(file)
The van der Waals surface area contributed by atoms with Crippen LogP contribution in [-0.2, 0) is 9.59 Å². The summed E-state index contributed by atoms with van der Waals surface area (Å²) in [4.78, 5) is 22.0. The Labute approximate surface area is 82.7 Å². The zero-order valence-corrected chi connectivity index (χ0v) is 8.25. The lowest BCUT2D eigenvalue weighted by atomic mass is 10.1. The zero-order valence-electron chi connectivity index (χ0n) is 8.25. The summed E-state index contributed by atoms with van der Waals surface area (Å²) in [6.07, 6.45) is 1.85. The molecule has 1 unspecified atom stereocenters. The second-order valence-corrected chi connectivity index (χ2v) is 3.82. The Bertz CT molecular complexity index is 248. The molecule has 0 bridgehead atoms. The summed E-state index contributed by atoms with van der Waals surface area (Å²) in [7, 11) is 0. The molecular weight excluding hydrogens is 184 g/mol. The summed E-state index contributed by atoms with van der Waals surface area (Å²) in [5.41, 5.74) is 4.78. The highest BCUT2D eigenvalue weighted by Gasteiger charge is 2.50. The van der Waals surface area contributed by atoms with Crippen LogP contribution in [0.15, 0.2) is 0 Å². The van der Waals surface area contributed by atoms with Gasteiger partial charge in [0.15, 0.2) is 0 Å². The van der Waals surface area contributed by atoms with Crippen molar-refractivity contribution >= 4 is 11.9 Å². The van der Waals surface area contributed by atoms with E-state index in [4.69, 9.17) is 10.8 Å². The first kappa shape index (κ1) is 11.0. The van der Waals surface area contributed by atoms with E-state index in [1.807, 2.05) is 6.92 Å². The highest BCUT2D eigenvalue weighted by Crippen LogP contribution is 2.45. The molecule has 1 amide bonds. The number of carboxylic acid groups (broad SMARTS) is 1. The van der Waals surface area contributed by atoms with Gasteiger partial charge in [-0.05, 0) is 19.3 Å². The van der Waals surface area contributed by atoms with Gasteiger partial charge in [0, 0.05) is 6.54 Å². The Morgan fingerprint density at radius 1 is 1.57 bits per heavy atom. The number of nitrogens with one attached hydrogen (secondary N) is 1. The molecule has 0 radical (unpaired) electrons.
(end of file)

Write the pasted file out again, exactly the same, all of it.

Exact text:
The van der Waals surface area contributed by atoms with Crippen LogP contribution in [-0.2, 0) is 9.59 Å². The summed E-state index contributed by atoms with van der Waals surface area (Å²) in [4.78, 5) is 22.0. The Labute approximate surface area is 82.7 Å². The zero-order valence-corrected chi connectivity index (χ0v) is 8.25. The lowest BCUT2D eigenvalue weighted by atomic mass is 10.1. The zero-order valence-electron chi connectivity index (χ0n) is 8.25. The summed E-state index contributed by atoms with van der Waals surface area (Å²) in [6.07, 6.45) is 1.85. The molecule has 1 unspecified atom stereocenters. The second-order valence-corrected chi connectivity index (χ2v) is 3.82. The Bertz CT molecular complexity index is 248. The molecule has 0 bridgehead atoms. The summed E-state index contributed by atoms with van der Waals surface area (Å²) in [7, 11) is 0. The molecular weight excluding hydrogens is 184 g/mol. The summed E-state index contributed by atoms with van der Waals surface area (Å²) in [5.41, 5.74) is 4.78. The highest BCUT2D eigenvalue weighted by Gasteiger charge is 2.50. The van der Waals surface area contributed by atoms with Crippen LogP contribution in [0.15, 0.2) is 0 Å². The van der Waals surface area contributed by atoms with Gasteiger partial charge in [0.15, 0.2) is 0 Å². The van der Waals surface area contributed by atoms with Crippen molar-refractivity contribution >= 4 is 11.9 Å². The van der Waals surface area contributed by atoms with E-state index in [4.69, 9.17) is 10.8 Å². The first kappa shape index (κ1) is 11.0. The van der Waals surface area contributed by atoms with E-state index in [1.807, 2.05) is 6.92 Å². The highest BCUT2D eigenvalue weighted by Crippen LogP contribution is 2.45. The molecule has 1 amide bonds. The number of carboxylic acid groups (broad SMARTS) is 1. The van der Waals surface area contributed by atoms with Gasteiger partial charge in [-0.05, 0) is 19.3 Å². The van der Waals surface area contributed by atoms with Gasteiger partial charge in [0, 0.05) is 6.54 Å². The Morgan fingerprint density at radius 1 is 1.57 bits per heavy atom. The number of nitrogens with one attached hydrogen (secondary N) is 1. The molecule has 0 radical (unpaired) electrons.